Extrapolating, I'd say there is a good chance Telstra added more iPhone customers during the second half of 2010 than Optus did with post-paid mobile customers in total.

And the Telstra chief executive is clearly aware of this fact.

I almost expected Thodey to pull out a Cheshire cat with a diamond-encrusted collar from behind his podium and start gently stroking it with one hand while continually murmuring "iPhone" over and over, such was his sense of self-satisfaction at the number of Apple devices Telstra had sold.

All of this bodes extremely ill for both Optus and VHA.

Telstra's success in the smartphone arena is fuelled, of course, by the speed, coverage and reliability of its Next G mobile network, which is commonly hailed as being one of the best of its type anywhere in the world. And that network is about to get dramatically better, with Telstra's announcement late on Monday night that it is planning to upgrade it with the long-awaited Long Term Evolution technology.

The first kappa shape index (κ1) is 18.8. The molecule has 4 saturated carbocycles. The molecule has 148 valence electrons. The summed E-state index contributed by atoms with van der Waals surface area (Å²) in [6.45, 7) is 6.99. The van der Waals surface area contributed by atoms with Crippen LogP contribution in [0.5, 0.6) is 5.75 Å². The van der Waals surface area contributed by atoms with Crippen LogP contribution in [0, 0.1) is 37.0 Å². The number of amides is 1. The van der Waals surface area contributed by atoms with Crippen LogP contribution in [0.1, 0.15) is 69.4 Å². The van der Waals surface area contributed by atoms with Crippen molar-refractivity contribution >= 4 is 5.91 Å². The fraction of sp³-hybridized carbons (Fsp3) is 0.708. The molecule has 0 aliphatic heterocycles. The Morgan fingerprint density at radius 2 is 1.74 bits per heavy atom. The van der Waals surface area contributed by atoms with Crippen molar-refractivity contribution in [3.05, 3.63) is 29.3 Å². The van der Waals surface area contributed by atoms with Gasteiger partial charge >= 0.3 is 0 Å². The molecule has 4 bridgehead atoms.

But it's not going to get better in the way that many think it will.

Telstra's deployment of LTE is not just another example of the incremental upgrades it has been ploughing into Next G since the network was first built back in 2006 — pushing peak theoretical speeds from 7.2Mbps to 14.4Mbps, 21Mbps and even up to 42Mbps, with 84Mbps on the horizon.

The fledgling LTE deployment constitutes the first move in what will become a step change for Telstra's infrastructure, vaulting it above the current level of 3G mobile broadband into the stratospheric speeds and capacity of what is coming to be called "4G", for fourth generation. This can be seen in the speeds Telstra has already achieved in trials of the technology — 100Mbps right to the edges of a 75km area radius, for example.